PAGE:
How to show my user's data

Building a page is a combination of applying structure, making it look good and showing the correct data. That last past is done through our Data API, but not all data is the same. In this article, we'll show you how you can show a user's data.

Jip Volkers

Published: 19-10-2020

Last updated: 19-10-2020

The me-model allows us to hide or show user specific data or enable the user to use functionalities only possible when he or she is logged in. In this tutorial we will dive deeper into how and where you can use the me-model in your own application.

The me-model can be recognized by the user icon with an arrow when you click on variables and it can be used as one!

For this example, we're going to show the user's name when they log in!

Data model

Betty generates the User model automatically, this model is used for users within the Back Office of your application. This is why in order for the me-model to work you’ll need to create a webuser model, this model contains the data of the users that visit and login on your web page.

When a user registers himself this is where their account data will go to. A webuser model usually contains properties such as a name, email address and a password, just like in the example below.

 

Authentication profile

First, in order to work with the me-model we need to make sure the user is authenticated and logged in. To do this you’ll first need to create an authentication profile for the webuser. An authentication profile lets you define which model(s) you want to use as a webuser in the front end; how you'd like to call these web users and where unauthenticated users should be redirected to when they're trying to access a page which requires authentication.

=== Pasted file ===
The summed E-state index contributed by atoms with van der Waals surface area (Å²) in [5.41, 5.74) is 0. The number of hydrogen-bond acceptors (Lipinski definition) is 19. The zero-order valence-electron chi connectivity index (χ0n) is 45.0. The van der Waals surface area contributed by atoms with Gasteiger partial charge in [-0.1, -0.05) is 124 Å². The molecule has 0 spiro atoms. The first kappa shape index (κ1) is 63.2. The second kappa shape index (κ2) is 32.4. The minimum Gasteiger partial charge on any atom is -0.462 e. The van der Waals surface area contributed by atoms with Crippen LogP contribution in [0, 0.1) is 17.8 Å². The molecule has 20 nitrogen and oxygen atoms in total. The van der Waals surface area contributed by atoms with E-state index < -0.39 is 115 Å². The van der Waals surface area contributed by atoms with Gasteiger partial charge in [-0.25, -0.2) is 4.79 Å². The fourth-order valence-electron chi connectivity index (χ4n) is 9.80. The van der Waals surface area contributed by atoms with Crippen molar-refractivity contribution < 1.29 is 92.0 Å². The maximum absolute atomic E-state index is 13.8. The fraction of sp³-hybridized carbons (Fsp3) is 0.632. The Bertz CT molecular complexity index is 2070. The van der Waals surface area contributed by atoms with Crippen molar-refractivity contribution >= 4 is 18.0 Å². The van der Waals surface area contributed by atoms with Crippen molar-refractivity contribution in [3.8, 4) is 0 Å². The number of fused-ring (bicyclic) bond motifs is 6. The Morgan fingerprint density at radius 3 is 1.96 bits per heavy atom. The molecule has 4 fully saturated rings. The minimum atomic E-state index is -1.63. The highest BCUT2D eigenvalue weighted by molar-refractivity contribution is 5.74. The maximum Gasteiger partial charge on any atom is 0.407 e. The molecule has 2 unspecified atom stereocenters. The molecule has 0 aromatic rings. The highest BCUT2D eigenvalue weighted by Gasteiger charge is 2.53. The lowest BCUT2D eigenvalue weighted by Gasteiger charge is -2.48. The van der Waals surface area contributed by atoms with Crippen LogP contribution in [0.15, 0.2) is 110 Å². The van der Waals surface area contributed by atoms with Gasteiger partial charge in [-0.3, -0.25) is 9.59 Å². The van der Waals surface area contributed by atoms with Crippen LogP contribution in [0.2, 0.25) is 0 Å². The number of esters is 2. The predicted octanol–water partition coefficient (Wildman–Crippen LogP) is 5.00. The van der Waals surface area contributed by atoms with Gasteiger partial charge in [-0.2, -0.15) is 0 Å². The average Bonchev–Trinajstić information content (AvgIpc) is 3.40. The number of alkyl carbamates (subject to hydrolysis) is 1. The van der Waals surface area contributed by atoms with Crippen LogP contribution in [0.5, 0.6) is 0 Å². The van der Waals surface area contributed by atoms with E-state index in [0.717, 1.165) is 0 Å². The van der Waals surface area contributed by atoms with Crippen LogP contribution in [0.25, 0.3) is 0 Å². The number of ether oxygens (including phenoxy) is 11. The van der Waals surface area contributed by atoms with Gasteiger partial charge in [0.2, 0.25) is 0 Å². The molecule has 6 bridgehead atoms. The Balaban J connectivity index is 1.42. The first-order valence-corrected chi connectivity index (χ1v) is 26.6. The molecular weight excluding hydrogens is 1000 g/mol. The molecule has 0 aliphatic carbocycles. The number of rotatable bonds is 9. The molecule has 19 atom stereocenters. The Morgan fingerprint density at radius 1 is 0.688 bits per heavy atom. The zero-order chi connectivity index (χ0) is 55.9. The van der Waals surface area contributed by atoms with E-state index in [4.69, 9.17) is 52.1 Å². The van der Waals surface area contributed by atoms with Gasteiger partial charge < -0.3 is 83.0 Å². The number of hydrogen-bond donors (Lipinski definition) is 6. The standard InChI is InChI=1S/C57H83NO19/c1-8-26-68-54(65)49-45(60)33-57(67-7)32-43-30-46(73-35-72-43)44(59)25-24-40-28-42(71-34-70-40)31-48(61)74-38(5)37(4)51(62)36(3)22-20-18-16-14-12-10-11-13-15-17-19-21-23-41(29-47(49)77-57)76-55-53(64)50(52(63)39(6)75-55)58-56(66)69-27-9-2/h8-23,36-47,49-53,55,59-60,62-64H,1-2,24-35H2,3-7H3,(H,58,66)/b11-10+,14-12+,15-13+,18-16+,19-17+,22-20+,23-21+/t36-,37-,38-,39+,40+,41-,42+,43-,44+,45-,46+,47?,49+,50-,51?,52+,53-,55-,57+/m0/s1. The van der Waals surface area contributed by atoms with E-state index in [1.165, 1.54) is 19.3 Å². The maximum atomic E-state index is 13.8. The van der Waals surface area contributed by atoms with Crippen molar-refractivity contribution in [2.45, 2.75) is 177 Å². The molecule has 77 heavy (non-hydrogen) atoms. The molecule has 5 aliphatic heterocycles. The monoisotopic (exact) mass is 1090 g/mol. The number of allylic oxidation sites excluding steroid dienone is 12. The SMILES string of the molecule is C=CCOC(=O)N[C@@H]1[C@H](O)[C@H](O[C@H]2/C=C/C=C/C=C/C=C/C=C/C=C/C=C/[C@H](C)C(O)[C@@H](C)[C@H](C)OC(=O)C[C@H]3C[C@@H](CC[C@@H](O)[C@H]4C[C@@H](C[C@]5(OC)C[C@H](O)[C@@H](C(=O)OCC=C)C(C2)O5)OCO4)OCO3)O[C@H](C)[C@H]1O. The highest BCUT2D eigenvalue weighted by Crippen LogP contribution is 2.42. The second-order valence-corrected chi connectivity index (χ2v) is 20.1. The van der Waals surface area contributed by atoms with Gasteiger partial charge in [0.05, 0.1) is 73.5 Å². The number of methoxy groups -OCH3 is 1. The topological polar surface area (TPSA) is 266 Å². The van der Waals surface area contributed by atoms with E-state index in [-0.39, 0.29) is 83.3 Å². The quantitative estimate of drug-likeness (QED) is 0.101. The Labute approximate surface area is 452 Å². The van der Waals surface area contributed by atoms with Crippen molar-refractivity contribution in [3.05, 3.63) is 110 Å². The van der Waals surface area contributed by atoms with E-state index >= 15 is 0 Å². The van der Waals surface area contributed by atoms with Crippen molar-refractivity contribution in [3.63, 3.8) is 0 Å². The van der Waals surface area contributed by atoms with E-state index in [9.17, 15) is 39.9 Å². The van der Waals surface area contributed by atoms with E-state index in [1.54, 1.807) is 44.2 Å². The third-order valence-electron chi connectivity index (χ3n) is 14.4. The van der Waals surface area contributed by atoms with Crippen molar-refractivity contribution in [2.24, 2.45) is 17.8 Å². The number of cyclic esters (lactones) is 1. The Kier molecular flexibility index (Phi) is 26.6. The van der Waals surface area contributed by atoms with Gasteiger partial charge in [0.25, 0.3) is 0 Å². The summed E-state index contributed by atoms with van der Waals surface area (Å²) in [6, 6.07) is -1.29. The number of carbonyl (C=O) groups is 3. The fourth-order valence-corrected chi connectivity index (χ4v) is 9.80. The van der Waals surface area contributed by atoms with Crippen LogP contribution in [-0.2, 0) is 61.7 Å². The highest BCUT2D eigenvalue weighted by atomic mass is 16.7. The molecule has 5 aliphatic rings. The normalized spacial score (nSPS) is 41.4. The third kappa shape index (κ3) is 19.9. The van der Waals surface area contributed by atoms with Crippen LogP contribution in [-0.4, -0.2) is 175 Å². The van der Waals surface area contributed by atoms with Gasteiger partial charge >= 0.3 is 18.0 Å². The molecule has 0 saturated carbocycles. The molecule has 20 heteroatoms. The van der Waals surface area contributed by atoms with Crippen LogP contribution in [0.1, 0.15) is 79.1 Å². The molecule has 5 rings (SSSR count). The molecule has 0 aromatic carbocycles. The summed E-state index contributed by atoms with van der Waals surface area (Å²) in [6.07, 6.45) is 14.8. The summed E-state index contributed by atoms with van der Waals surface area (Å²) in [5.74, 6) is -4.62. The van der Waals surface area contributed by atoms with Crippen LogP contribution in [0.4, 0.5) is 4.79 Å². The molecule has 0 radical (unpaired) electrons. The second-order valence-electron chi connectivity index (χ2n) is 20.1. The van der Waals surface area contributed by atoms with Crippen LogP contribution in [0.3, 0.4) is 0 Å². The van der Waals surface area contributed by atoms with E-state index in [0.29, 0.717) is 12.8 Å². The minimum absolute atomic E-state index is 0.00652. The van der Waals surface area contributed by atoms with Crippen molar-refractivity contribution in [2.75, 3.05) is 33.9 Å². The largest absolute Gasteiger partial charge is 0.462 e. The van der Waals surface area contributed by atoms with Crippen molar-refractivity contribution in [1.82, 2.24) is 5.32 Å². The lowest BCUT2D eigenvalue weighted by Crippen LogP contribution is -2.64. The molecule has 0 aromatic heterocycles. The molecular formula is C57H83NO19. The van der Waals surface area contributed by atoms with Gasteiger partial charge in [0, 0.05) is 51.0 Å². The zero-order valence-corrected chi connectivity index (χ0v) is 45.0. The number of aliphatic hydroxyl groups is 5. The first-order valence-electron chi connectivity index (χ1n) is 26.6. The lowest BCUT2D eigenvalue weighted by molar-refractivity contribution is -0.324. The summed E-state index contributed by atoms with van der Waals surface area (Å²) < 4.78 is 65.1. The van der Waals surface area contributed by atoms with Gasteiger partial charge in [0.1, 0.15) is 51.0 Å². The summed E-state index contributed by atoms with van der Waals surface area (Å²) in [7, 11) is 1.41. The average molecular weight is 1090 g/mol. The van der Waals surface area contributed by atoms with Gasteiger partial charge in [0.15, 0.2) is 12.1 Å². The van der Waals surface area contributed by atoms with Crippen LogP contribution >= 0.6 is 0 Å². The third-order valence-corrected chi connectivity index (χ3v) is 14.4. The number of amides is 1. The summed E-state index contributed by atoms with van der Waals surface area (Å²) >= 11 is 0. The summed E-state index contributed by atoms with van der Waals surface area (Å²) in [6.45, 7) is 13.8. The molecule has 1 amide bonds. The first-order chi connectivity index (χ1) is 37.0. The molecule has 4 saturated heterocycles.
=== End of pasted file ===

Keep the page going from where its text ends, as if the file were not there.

The welcome message should only be displayed when a user successfully logs in. This is why we need authentication, check out this link for more information regarding authentication profiles.

 

Login

Second, we need to give the user the option to actually log in, or else the authentication profile won’t do us any good. Building a login flow isn’t rocket science, but deserves an article on its own. If you want to learn how to create a login flow on your own make sure to check out this link.

 

That was the preparation part, let's display some data! 

Page

As said before, let’s use the me-model in the following case: create a welcome message when our user successfully logs in!

 

Add a DataContainer onto your canvas and set your authentication profile.

 

The next component that comes in handy is the Conditional component. This component will show something when a condition is met or hide it when not. So when our user is logged, in we can show the text ‘Welcome, Sam!’ for example. Drag a Conditional component onto the DataContainer. We can use the me-model to check if a user is logged in by checking if the user’s ID is bigger than 0. If that’s the case than a user is logged in and when not he’s not!

 

Now let's show the user's name! The Conditional component from before doesn't show anything, so let's use a Text component for that. Drag it onto your Conditional so it lands in it. This should also be visible in the Component Tree. Here we can write the welcome message for our user.

 

Once the user is logged in, the end result should look similar to this:

 

 

These are just two simple examples of how to include an authenticated user's data. We understand there are countless other ways of using this features, but the principle stays the same. This feature is still being further developed, so over time there will be additional options. We'll add them in due time.

For now, enjoy building!

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